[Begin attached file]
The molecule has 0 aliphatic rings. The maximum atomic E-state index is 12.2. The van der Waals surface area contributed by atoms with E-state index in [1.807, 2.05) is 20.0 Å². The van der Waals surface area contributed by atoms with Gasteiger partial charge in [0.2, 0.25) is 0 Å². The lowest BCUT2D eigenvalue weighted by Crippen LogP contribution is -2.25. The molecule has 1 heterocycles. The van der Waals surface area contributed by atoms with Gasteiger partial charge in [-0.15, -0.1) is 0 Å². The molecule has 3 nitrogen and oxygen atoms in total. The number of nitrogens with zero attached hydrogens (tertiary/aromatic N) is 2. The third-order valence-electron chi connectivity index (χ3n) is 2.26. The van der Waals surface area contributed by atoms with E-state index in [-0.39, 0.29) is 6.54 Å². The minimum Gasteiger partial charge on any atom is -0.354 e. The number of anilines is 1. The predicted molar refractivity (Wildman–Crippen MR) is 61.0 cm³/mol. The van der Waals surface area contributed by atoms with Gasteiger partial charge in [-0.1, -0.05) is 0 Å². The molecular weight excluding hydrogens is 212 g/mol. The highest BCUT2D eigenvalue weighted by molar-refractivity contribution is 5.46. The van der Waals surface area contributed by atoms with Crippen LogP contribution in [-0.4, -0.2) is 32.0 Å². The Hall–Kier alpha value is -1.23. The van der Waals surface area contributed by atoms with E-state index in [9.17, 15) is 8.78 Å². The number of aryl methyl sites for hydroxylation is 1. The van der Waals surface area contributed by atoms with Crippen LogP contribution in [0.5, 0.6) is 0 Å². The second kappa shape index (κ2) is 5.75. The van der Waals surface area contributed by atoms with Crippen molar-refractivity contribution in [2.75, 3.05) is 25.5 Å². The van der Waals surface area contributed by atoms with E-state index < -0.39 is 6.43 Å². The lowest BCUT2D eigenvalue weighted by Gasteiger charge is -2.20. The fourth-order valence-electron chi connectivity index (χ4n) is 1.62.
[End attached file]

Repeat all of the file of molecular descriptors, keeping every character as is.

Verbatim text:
The molecule has 0 aliphatic rings. The maximum atomic E-state index is 12.2. The van der Waals surface area contributed by atoms with E-state index in [1.807, 2.05) is 20.0 Å². The van der Waals surface area contributed by atoms with Gasteiger partial charge in [0.2, 0.25) is 0 Å². The lowest BCUT2D eigenvalue weighted by Crippen LogP contribution is -2.25. The molecule has 1 heterocycles. The van der Waals surface area contributed by atoms with Gasteiger partial charge in [-0.15, -0.1) is 0 Å². The molecule has 3 nitrogen and oxygen atoms in total. The number of nitrogens with zero attached hydrogens (tertiary/aromatic N) is 2. The third-order valence-electron chi connectivity index (χ3n) is 2.26. The van der Waals surface area contributed by atoms with E-state index in [-0.39, 0.29) is 6.54 Å². The minimum Gasteiger partial charge on any atom is -0.354 e. The number of anilines is 1. The predicted molar refractivity (Wildman–Crippen MR) is 61.0 cm³/mol. The van der Waals surface area contributed by atoms with Gasteiger partial charge in [-0.1, -0.05) is 0 Å². The molecular weight excluding hydrogens is 212 g/mol. The highest BCUT2D eigenvalue weighted by molar-refractivity contribution is 5.46. The van der Waals surface area contributed by atoms with Crippen LogP contribution in [-0.4, -0.2) is 32.0 Å². The Hall–Kier alpha value is -1.23. The van der Waals surface area contributed by atoms with E-state index in [9.17, 15) is 8.78 Å². The number of aryl methyl sites for hydroxylation is 1. The van der Waals surface area contributed by atoms with Crippen LogP contribution in [0.5, 0.6) is 0 Å². The second kappa shape index (κ2) is 5.75. The van der Waals surface area contributed by atoms with Crippen molar-refractivity contribution in [2.75, 3.05) is 25.5 Å². The van der Waals surface area contributed by atoms with E-state index < -0.39 is 6.43 Å². The lowest BCUT2D eigenvalue weighted by Gasteiger charge is -2.20. The fourth-order valence-electron chi connectivity index (χ4n) is 1.62.